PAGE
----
Tom Hughes was a fixture on Atlanta AM radio for ages, very good at what he did and very easy to listen to. Wish he’d come out of retirement and get back into the business.

People forget what a force WGST was at one time. It was on par with, some would’ve said better than, WSB. I believe the main reason for their demise was weak signal strength, after sundown most days you couldn’t hear them out in the burbs.

Charon Eve

December 7th, 2012
11:30 am

Tom you were The King. I looked forward to your morning broadcasts and hoped you would find another AM radio home. Please schedule a book signing and I’ll try to afford the $45. Thanks for all the great work during your career.


December 7th, 2012
1:16 pm

Intelligence + Humor + Personality = Tom Hughes.

Tom, no one equaled you–and today still, no one does.

It’s quite sad that when I (now accidentally) push my 640 car radio pre-set I hear Spanish gobbledygook. That the radio station geniuses couldn’t continue to prosper with Tom Hughes speaks volumes about them.

Those guys made a sow’s ear out of a silk purse.

Good health and Merry Christmas Tom!


December 7th, 2012
1:40 pm

Most of what I was going to say has already been said by everyone above, dammit!

I hope the executives at Clear Channel who were successful running GST into the ground are happy. Yeah, 640 always had a weak signal at night, but during the day, Tom, “the king,” in the morning and the Kimmer in the afternoon were the shyte.

The Kimmer

December 7th, 2012
4:40 pm

Tom Hughes – THE KING!!!

Bullwinkle J. Moose

December 7th, 2012
4:46 pm

The KING said it best on November 21, 2006 when he closed his final broadcast with words from the chorus of a World War II song:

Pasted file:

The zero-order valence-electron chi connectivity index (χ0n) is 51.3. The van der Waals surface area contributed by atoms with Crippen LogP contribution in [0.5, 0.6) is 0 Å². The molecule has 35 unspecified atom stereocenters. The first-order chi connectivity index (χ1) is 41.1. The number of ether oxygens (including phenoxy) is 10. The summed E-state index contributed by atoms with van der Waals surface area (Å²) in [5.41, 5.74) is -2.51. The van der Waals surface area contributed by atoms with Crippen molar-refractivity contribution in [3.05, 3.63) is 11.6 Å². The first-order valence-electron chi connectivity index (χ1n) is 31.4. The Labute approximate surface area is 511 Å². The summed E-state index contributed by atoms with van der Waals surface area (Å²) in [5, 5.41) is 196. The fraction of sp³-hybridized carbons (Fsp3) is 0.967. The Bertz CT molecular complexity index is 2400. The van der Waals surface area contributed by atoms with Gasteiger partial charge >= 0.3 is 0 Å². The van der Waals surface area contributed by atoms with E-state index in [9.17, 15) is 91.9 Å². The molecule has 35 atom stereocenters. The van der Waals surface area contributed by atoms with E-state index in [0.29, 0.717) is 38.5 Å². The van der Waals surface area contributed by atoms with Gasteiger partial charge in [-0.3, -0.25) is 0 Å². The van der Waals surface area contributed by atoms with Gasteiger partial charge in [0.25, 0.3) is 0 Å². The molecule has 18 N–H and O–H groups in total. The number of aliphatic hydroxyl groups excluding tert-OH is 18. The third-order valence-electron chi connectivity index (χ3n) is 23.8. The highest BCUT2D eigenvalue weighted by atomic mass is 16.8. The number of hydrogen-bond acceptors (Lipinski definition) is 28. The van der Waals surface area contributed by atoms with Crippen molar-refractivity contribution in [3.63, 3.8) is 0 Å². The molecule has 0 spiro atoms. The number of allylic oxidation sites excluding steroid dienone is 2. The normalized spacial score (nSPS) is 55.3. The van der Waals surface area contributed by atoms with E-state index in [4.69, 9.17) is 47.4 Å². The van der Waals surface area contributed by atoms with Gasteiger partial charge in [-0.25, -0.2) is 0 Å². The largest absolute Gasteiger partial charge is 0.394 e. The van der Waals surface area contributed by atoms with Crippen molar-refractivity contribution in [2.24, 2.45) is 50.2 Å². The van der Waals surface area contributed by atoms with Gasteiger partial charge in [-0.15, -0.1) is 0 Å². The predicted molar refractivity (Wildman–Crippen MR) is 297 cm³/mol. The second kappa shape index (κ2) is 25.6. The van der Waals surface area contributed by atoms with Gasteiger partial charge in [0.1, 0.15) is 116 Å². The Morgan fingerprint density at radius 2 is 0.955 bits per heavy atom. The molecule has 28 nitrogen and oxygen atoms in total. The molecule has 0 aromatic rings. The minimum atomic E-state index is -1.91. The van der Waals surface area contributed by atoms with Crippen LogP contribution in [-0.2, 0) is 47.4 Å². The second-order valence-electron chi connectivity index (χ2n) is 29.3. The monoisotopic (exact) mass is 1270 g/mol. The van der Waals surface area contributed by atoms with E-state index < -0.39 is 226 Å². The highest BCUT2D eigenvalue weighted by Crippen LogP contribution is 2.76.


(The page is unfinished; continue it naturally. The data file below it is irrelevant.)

“Until we meet once again, you and I, wish me luck, as you wave me goodbye.”

640AM and 105.7FM

December 7th, 2012
7:09 pm

Best morning news host in Atlanta, EVER. Never verbose or shrill, never just a time and temp guy, just the facts with loads of warmth and personality.


December 7th, 2012
10:21 pm

Back in the 80’s WGST had the best lineup of any station. Forrest Sawyer and Dennis O’Hayer, Tom Houck, Tammy Lloyd just to name a few. I miss Tom and the great station Atlanta had. WSB has turned into an all day Obama hating station. The only hosts worth listening to are Clark and Adam Goldfeind, and they put them on late at night.

Mary Jo Peed

December 10th, 2012
12:07 am

Everyone knows what a great radio man Tom Hughes is but who knew he was a wonderful writer as well. This book is great read – Hughes does a great job of describing Daisy, Gene, the lawyers and how Atlanta looked in 1912. Now, on my daily walk that takes me past 11th St. I can truly visualize Gene lying sprawled on the bed with a gunshot in his chest – did Daisy do it? I can’t wait to get to the verdict!

Meg Burns

December 11th, 2012
10:47 am

What an historian–digging deep into intriguing (and sordid?!) relationships— Tom Hughes shows us that murder, intrigue and lifestyles of the poor rich are steeped here in our own hometown, Atlanta.

Reading Fool

December 13th, 2012
11:58 am

I actually read the book. It’s a solid account of a pretty salacious scandal-shooting for the time. Learned a lot about the Atlanta of day’s of yore. Tom’s right – it would make a great movie.